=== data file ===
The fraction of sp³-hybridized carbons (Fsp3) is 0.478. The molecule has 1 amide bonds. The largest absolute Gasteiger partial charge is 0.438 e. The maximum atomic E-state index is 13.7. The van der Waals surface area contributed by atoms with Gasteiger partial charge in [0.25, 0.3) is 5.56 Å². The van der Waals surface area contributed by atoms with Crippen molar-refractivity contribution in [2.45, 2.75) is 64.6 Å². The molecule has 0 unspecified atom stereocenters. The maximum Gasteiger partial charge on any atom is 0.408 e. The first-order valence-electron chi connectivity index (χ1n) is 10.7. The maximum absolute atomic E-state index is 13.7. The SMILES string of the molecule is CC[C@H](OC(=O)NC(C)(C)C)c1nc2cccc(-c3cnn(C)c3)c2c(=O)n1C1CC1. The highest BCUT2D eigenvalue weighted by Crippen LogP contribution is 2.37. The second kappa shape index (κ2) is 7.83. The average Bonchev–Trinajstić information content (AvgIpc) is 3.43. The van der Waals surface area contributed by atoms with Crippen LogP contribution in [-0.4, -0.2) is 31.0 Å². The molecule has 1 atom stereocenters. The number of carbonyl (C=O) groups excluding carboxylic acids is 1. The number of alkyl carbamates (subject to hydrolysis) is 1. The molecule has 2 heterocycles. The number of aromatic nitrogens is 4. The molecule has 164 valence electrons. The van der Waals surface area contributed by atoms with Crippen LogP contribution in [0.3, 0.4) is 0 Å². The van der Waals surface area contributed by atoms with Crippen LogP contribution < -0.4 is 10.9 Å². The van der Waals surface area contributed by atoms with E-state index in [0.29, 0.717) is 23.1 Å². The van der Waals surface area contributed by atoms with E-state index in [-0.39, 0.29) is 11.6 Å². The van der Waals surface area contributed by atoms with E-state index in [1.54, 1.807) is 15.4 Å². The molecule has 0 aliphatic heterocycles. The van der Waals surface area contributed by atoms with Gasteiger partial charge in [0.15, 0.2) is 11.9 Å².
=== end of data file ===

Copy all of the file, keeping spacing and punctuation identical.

The fraction of sp³-hybridized carbons (Fsp3) is 0.478. The molecule has 1 amide bonds. The largest absolute Gasteiger partial charge is 0.438 e. The maximum atomic E-state index is 13.7. The van der Waals surface area contributed by atoms with Gasteiger partial charge in [0.25, 0.3) is 5.56 Å². The van der Waals surface area contributed by atoms with Crippen molar-refractivity contribution in [2.45, 2.75) is 64.6 Å². The molecule has 0 unspecified atom stereocenters. The maximum Gasteiger partial charge on any atom is 0.408 e. The first-order valence-electron chi connectivity index (χ1n) is 10.7. The maximum absolute atomic E-state index is 13.7. The SMILES string of the molecule is CC[C@H](OC(=O)NC(C)(C)C)c1nc2cccc(-c3cnn(C)c3)c2c(=O)n1C1CC1. The highest BCUT2D eigenvalue weighted by Crippen LogP contribution is 2.37. The second kappa shape index (κ2) is 7.83. The average Bonchev–Trinajstić information content (AvgIpc) is 3.43. The van der Waals surface area contributed by atoms with Crippen LogP contribution in [-0.4, -0.2) is 31.0 Å². The molecule has 1 atom stereocenters. The number of carbonyl (C=O) groups excluding carboxylic acids is 1. The number of alkyl carbamates (subject to hydrolysis) is 1. The molecule has 2 heterocycles. The number of aromatic nitrogens is 4. The molecule has 164 valence electrons. The van der Waals surface area contributed by atoms with Crippen LogP contribution in [0.3, 0.4) is 0 Å². The van der Waals surface area contributed by atoms with Crippen LogP contribution < -0.4 is 10.9 Å². The van der Waals surface area contributed by atoms with E-state index in [0.29, 0.717) is 23.1 Å². The van der Waals surface area contributed by atoms with E-state index in [-0.39, 0.29) is 11.6 Å². The van der Waals surface area contributed by atoms with E-state index in [1.54, 1.807) is 15.4 Å². The molecule has 0 aliphatic heterocycles. The van der Waals surface area contributed by atoms with Gasteiger partial charge in [0.15, 0.2) is 11.9 Å².